With anti-Sochi sentiments increasing in the Western media, the only way for Russia to put an end to it is to pull off the most stunning Winter Olympics in history.
The Sochi Olympics are estimated to be the most expensive in history with over $50 billion spent on infrastructure and the creation of new competition venues. Photo: Getty Images / Photobank
Why does the West want the Sochi 2014 Winter Olympics to fail? First, it was the corruption. Then, it was Russia's stance on social issues. Now, it's renewed concerns about terrorism.
Even before the twin Volgograd terror attacks in southern Russia just days before the New Year, it was almost inevitable that we would see one last spasm of fear and loathing in the Western media before Sochi hosts the Winter Olympics in February.
For more than a year, there had been the constant drumbeat of warnings that Sochi 2014 was going to be the most expensive Olympics in history due to profligate corruption and cronyism. As soon as Sochi put the finishing touches on any new Olympic venue, it was accompanied by horror stories in the media of human rights abuses of migrant workers and impending ecological disasters.
With a nod to Detroit ruin porn, you can call this Sochi disaster porn.
Case in point: the current cover story from Bloomberg Businessweek, which depicts a badass-looking Russian mafioso bear armed to the hilt and holding a riot shield with the simple question: “Is Russia Ready?”
Not that there was really going to be any attempt to answer this question in a rational way within the magazine itself. You knew the answer even before you opened the issue — the story was going to be about boycotts, terrorism waste, greed and cronyism. That’s what sells magazines these days. The editors tell you as much with a behind-the-scenes look at how the cover got made.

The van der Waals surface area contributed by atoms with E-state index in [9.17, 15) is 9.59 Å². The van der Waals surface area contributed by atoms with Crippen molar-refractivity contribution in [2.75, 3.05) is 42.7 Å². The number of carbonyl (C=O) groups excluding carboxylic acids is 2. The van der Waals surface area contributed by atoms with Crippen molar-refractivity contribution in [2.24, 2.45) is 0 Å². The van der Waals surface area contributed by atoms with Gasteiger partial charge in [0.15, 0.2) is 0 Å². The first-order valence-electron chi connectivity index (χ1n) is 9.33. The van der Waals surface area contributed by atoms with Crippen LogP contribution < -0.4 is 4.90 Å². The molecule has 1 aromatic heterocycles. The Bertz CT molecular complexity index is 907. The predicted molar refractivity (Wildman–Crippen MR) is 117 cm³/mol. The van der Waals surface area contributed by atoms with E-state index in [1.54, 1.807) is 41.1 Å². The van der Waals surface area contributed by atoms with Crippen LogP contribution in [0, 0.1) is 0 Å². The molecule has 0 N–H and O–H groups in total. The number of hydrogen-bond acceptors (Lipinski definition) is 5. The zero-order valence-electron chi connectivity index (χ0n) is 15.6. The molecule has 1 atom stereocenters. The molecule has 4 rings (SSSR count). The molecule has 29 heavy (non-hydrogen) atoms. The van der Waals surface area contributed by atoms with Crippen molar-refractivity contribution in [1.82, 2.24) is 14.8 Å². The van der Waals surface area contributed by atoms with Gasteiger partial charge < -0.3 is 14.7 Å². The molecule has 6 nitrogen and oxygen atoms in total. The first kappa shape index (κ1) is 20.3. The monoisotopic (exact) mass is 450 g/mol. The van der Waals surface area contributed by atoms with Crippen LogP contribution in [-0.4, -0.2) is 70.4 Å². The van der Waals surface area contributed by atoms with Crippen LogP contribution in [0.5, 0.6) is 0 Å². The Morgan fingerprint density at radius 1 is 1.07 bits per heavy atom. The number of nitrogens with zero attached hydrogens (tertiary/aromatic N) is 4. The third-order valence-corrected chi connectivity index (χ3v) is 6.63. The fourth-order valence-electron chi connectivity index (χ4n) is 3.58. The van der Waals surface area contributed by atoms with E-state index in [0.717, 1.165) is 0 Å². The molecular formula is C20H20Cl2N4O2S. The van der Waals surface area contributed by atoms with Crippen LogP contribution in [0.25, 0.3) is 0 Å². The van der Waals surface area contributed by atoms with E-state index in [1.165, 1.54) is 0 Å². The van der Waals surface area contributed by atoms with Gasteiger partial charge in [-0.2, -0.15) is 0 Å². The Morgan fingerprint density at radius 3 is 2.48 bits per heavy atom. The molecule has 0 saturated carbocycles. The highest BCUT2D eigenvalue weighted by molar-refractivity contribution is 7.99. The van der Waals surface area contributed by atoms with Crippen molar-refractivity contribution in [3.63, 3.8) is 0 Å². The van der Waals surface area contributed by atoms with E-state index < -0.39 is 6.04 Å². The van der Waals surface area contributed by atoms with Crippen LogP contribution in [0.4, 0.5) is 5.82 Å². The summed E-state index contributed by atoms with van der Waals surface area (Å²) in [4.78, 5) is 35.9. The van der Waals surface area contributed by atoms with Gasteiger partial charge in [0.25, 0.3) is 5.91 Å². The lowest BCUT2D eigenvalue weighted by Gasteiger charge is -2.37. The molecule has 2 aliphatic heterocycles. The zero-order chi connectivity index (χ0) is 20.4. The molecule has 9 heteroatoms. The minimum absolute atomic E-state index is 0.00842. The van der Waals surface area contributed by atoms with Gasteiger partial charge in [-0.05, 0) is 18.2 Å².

This cover story in Bloomberg Businessweek had plenty of predecessors in the burgeoning field of Sochi disaster porn. Just a few days earlier, the Los Angeles Times asked, “Are the Sochi Olympics Heading for Disaster?"
Columnists and bloggers were making a last-minute plea to move the Winter Olympics somewhere else — anywhere else! — just so Sochi couldn’t host them. Even what should have been warm-and-fuzzy photoessays about Sochi started off with a warning: “Islamist insurgents, tough Cossacks and warm winters — welcome to Russia’s Olympic host city.”
A front-page story in the New York Times on Dec. 18 on the Olympic Torch Relay reveled in the fact that the Olympic Torch had gone out repeatedly on its 123-day journey across Russia (including one incident where it was re-lit ignominiously with a cigarette lighter). The title was link-bait everywhere for the Sochi haters: “Got a light? Torch Relay Seems Cursed to the Ends of the Earth.”